Whitehall puts Ranulph Fiennes' latest trek at risk – with a couple of tractors


A pioneering British expedition to trek 2,000 miles across the Antarctic in winter led by veteran explorer Sir Ranulph Fiennes has been made more risky by the interference of the UK Government, a key team member has warned.

Dr Mike Stroud, who accompanied Sir Ranulph, 68, on the first unsupported crossing of the Antarctic 20 years ago, said that the Foreign and Commonwealth Office (FCO) has jeopardised the entire expedition by insisting on the deployment of two 20-tonne tractors to support the crossing. The support tractors make it less likely that that the UK will be called upon to rescue the team if the mission goes wrong.

"I believe the Foreign Office's attitude, which led to this vehicle-led concept, has made the trip vastly more dangerous and less likely to succeed," he told New Scientist magazine.

"Operating complicated machinery in that environment is asking for trouble. We've tried to envisage every problem that could arise with the tractors but it wasn't practical to test everything at those temperatures. Are the seals going to fail? You hope not," he said.

Rather than crossing the Antarctic entirely on foot and unsupported, the two-man expedition has now grown into a six-man team followed by two Caterpillar tractors pulling sledges containing mobile living quarters, equipment and 20,000 litres of specially prepared fuel designed not to freeze at temperatures of -70C.

"My original idea was for a simple, lightweight expedition with me and Ranulph, but because that wasn't feasible it has morphed into a huge vehicle-supported trip taking a year," Dr Stroud said. "That is why I'm not going – it would take me away from my job for too long. The original idea had a measure of insanity but it is even closer to insane now," he said.

Dr Stroud, a consultant gastroenterologist at Southampton University Hospital, is the senior medical adviser for the expedition and is currently on board the ship taking the equipment to the Antarctic. However, he will return to the UK rather than take part in the expedition itself, which is scheduled to set off on 21 March on the 2,000-mile journey across the frozen continent in the near-total darkness of the polar winter.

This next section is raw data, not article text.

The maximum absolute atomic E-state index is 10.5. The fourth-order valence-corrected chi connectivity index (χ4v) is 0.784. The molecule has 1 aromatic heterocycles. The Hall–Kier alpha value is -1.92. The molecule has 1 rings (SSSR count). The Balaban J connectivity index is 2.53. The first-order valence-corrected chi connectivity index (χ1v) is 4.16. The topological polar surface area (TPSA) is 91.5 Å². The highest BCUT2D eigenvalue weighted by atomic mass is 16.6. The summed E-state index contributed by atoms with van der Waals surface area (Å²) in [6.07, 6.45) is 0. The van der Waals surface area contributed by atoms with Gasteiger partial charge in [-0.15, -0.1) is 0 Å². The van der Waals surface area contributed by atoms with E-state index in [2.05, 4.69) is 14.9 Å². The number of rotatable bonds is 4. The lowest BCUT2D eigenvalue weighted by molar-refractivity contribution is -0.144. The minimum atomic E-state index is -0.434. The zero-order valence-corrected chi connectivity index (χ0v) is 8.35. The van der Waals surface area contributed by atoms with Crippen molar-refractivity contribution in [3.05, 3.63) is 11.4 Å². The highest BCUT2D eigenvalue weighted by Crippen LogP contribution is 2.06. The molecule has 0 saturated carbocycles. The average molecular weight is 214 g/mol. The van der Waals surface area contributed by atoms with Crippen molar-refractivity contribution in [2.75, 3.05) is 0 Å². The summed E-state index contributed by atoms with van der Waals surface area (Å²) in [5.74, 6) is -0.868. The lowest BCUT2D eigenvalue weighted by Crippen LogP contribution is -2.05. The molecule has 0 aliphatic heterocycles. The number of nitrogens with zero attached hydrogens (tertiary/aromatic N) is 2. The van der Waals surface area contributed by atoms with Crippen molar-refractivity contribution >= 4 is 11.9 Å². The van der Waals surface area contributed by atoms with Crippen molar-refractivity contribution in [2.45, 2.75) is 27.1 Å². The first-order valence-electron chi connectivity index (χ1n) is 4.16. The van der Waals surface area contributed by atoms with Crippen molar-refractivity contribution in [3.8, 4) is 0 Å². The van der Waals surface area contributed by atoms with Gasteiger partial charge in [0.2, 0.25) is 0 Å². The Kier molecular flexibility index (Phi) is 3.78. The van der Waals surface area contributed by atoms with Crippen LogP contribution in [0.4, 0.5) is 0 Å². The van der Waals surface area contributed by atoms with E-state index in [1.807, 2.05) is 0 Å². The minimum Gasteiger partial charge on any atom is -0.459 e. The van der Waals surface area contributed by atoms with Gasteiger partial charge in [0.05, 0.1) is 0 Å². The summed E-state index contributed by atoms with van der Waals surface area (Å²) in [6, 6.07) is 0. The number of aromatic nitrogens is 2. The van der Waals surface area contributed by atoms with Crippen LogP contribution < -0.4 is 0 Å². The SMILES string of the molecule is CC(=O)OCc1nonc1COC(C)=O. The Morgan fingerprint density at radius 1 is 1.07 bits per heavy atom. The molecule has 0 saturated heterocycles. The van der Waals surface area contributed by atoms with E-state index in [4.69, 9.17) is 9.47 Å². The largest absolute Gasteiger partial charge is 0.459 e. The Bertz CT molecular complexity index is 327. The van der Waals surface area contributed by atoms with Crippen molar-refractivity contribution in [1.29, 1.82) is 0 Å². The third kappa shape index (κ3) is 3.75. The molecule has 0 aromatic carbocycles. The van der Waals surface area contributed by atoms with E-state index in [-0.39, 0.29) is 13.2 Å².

Last month, another British Antarctic expedition had to be called off as a result of equipment failure. The scientific mission to drill through the ice sheet and reach Lake Ellsworth buried two miles beneath the ice was abandoned following a series of technical failures.

Dr Stroud said that the added complications of taking heavy machinery and its associated equipment and fuel are more likely to lead to some kind of technical failure that would ruin the mission than if it was just the two men pulling sledges.

"Lots of things could go wrong. Anything made of rubber or plastic has a problem, and computer hard drives have real trouble in cold and low-oxygen environments," Dr Stroud said. "Psychologically it is a completely different challenge to anything we've tried before. You've got six individuals in a very contained, pressurised environment, unable to get out of it," he said.

An FCO spokesperson said this would be the first attempt at a winter crossing of the Antarctic when there would be no possibility of mounting a rescue if things went wrong.

"Working with us, Sir Ranulph developed his plans to meet the various requirements of environmental responsibility (e.g. testing fuel storage systems), safety (e.g. team training, clothing, equipment, medical and safety provisions) and self-sufficiency," she said.

"The FCO is grateful for the constructive way that Sir Ranulph and his team engaged with us and responded so positively to the challenges they faced in designing their expedition."

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